In the era of multi-drug resistant strains of tuberculosis (TB), it is important to identify other ways to mitigate and prevent disease. According to the World Health Organization (WHO), an estimated 10.6 million cases of TB occur worldwide annually, and India accounts for 27 percent.
BUSM researchers collaborated with the Jawaharlal Institute of Postgraduate Medical Education and Research (JIPMER) in India and Rutgers University in New Jersey and found a striking link between malnutrition, heavy alcohol use and tuberculosis (TB) in Southern India. The study appears in the August issue of the journal PLOS ONE.
From the data collected on a large cohort of TB cases using Regional Prospective Observational Research for Tuberculosis (RePORT), the authors conducted a sub-analysis to identify drivers of TB risk in the region. The study evaluated those recently diagnosed with TB in Puducherry and Tamil Nadu, India and compared the study data to population level data in the area. The researchers calculated that more than 61 percent of TB cases in women are attributable to malnutrition. The study also found that up to 75 percent of male TB cases could be eliminated if the impact of alcohol was reduced.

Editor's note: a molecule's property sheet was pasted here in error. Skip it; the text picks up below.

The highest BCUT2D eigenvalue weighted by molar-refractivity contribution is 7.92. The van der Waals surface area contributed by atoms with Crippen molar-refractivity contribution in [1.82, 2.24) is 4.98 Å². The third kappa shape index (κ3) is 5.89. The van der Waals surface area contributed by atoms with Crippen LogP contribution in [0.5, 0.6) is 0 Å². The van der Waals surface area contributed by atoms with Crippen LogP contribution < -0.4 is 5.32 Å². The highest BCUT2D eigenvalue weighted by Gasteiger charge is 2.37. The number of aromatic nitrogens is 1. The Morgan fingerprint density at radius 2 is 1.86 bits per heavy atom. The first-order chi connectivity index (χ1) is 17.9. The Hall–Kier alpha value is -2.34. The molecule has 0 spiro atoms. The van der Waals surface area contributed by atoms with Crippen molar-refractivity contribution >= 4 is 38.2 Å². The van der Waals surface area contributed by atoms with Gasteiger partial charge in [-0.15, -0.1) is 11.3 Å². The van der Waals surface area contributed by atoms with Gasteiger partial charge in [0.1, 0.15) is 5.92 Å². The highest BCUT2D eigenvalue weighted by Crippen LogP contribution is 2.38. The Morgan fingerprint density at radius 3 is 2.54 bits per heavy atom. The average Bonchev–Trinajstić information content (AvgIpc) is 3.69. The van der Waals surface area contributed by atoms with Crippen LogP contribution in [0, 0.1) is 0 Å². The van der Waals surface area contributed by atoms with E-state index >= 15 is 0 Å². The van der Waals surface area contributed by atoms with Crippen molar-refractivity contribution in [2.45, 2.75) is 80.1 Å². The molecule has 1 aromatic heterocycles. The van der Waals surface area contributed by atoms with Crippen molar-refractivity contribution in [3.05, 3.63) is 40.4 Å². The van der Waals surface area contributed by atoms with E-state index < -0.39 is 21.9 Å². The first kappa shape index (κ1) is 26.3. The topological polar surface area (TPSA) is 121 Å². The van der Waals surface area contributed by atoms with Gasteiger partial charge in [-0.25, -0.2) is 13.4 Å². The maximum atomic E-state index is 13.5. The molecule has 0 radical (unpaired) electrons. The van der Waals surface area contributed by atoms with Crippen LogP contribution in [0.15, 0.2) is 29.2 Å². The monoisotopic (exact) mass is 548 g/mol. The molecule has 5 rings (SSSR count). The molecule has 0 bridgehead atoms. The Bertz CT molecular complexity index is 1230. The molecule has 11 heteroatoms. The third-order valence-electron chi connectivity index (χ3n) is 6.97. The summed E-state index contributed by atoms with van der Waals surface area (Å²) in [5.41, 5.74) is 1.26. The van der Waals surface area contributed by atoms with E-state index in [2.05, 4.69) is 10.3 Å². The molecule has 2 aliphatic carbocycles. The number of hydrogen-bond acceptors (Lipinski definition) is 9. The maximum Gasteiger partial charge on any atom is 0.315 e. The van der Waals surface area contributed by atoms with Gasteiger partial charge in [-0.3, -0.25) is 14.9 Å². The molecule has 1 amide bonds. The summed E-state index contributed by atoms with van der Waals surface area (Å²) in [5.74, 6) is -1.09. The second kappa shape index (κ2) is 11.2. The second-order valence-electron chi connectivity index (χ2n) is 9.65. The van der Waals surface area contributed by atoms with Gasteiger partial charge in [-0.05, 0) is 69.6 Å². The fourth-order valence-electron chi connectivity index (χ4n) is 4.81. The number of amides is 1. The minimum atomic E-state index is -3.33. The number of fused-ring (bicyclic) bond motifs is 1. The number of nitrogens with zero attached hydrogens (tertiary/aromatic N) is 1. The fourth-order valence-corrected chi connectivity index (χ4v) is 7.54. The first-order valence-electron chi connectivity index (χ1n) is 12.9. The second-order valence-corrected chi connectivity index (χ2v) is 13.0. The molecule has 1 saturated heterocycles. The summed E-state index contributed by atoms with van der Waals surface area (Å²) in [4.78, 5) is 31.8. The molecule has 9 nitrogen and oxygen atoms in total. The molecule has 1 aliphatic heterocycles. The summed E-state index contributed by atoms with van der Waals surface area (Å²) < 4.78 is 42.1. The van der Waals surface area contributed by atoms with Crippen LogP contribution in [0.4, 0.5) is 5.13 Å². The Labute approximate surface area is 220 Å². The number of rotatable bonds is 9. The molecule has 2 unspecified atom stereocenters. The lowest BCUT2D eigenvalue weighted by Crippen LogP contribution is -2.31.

This study comes on the heels of the WHO’s strategy that encourages research into country-specific TB research plans. “We hope this demonstration of how malnutrition and alcoholism are driving the TB epidemic in India will help local TB programs target resources to reduce the local burden of TB,” explained corresponding author Natasha Hochberg, MD, MPH, assistant professor of medicine and an infectious disease physician and co-director of the Travel Clinic at Boston Medical Center. She added, “The Indian government has recently released guidelines for the nutritional care of TB patients; we anticipate that our findings will bolster their efforts and renew the emphasis on addressing malnutrition to prevent TB.” The researchers also note a scarcity of alcohol treatment programs in the Puducherry and Tamil Nadu region and that heavy alcohol use has an impact on TB treatment outcomes.
In the developing world, multi-drug resistant strains of tuberculosis are becoming more prevalent. Worldwide it is estimated that four percent of all new TB cases are multidrug resistant with India having some of the highest numbers of cases. This is likely attributable to both inappropriate therapy and compliance issues. The latter brings these new findings into focus as malnutrition and alcohol use may be contributing to more incompletely treated cases and more resistance. Therefore, instead of developing new antibiotic combinations as is the conventional approach it may be helpful to first address these other risk factors for harboring the disease.
Submitted by Robert Martin, MD.